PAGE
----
Her father planned to keep her chaste: he'd set
   A labyrinth of snares, locks bolted fast,
Stored crossbows, catapult and trebuchet,
   A crocodile-stocked moat. If any passed,
Defenestration from a parapet,
   Impressment, and two years before the mast.
Jack wove a rope with strands of llama's hair,
Attached a grappling hook: tonight he'd dare.

Just Like Starting Over

I've reconsidered the whole sonnet crown idea. Given that I'm irresistibly drawn toward turning everything into a narrative, a sonnet crown ain't the best form. So I'm going to take each one of these triads and build a narrative on them, using Byronic ottava rima. It's a more narrative form. And with Byron as my model, I'll be able to get away with outrageous rhymes.

               Bob Southey! You're a poet--Poet-laureate,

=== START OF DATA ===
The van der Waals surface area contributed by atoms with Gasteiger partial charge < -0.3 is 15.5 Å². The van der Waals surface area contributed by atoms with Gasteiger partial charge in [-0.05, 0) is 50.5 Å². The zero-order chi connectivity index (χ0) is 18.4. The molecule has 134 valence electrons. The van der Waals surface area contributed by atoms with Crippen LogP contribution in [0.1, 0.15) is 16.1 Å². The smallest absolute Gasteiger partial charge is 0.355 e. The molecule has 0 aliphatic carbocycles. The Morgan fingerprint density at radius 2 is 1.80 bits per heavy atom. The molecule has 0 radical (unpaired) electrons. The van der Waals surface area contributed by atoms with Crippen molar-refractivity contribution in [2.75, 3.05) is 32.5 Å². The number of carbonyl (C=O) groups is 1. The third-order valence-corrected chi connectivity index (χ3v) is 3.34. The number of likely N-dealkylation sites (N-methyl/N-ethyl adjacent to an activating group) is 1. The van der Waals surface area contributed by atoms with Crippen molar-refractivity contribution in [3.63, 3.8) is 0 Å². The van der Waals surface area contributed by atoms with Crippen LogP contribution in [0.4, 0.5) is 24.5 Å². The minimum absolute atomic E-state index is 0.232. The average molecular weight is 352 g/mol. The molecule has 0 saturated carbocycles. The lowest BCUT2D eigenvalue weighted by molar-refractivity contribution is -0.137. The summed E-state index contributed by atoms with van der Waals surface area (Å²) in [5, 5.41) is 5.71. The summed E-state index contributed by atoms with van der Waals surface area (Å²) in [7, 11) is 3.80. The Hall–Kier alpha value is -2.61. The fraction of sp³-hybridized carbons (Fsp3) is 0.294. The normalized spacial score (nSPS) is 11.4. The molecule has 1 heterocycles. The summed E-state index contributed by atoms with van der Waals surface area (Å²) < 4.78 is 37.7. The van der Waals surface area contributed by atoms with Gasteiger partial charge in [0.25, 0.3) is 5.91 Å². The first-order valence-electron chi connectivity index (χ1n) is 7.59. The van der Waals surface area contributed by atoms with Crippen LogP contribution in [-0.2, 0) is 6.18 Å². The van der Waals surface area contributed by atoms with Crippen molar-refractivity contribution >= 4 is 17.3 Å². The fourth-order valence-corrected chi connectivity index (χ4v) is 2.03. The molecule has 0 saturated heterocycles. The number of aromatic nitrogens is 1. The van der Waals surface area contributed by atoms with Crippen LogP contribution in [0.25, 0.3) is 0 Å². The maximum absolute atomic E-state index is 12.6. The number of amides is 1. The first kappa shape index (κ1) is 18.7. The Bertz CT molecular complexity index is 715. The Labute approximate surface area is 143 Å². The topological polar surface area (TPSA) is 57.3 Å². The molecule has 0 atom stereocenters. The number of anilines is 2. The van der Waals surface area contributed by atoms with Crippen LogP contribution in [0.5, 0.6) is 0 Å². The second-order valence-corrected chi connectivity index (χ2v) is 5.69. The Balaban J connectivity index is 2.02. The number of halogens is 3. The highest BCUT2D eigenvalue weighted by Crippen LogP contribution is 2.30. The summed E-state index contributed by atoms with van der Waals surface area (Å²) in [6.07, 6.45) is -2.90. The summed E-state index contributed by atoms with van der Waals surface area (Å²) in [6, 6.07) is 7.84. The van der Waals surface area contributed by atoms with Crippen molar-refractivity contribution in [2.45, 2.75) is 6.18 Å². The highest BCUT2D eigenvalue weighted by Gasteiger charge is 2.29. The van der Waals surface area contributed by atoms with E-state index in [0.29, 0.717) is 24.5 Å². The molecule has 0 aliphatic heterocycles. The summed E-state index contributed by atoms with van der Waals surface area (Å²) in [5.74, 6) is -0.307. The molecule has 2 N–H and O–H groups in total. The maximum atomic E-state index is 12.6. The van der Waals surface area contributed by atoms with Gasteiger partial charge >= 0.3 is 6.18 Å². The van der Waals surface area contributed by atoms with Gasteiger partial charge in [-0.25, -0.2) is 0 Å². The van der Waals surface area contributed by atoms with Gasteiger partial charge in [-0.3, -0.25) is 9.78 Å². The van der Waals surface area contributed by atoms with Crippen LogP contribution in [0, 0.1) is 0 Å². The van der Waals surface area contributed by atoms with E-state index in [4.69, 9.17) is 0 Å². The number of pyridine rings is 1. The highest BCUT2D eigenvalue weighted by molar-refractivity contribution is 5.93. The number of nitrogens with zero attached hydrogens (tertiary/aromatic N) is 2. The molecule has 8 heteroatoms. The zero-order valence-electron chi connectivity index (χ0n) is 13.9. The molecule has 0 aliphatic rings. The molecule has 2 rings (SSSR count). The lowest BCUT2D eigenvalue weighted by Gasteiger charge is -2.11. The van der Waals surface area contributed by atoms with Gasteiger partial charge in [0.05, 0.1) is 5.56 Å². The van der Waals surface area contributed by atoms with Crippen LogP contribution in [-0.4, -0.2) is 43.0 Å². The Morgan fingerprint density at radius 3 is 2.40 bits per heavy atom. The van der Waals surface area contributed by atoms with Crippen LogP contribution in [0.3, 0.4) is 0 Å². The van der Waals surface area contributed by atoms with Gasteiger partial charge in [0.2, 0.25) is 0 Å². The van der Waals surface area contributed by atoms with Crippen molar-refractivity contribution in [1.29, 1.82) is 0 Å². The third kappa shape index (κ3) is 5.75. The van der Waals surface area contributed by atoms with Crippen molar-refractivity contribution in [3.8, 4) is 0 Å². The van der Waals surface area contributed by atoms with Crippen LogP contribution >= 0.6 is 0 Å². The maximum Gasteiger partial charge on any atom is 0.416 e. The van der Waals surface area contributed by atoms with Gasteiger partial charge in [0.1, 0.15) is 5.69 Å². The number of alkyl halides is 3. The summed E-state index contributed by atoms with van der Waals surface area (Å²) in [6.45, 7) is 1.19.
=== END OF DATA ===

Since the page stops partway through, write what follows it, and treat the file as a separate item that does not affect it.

And representative of all the race;
               Although 'tis true that you turn'd out a Tory at
                 Last--yours has lately been a common case;

So here's the list of words that I've been saddled with by Facebook friends...or I thought they were friends. The first canto of "Don Jack" begins in my next post.

Capital, domino, long

Defenestration, Llama, Trebuchet

foreskin, Chaplain, demagogue

lipstick, ambulance, flour

Lexis, Foreclosure, Gout

Higs, cereal, bedspread

Ready, aim, file

Monkey. Pulchritude. Segway.

pterodactyl, wicker, metadata

Leonardesque, flamen, adumbration

 cupid, water, massage

Insects, musk, flag.

Albuminous, Recalcitrant, Plumply

tiddliwinks, tutelage, babble.

Asgaard, flea, traffic

Sunday, January 24, 2010

Crown of sonnets: I

My challenge, on Facebook:  

Mike Snider did this a while back. and it worked for him, so I'm trying it now. And Steve Allen used to it with musical notes. So...anyone...give me three words, and I'll write a poem around them.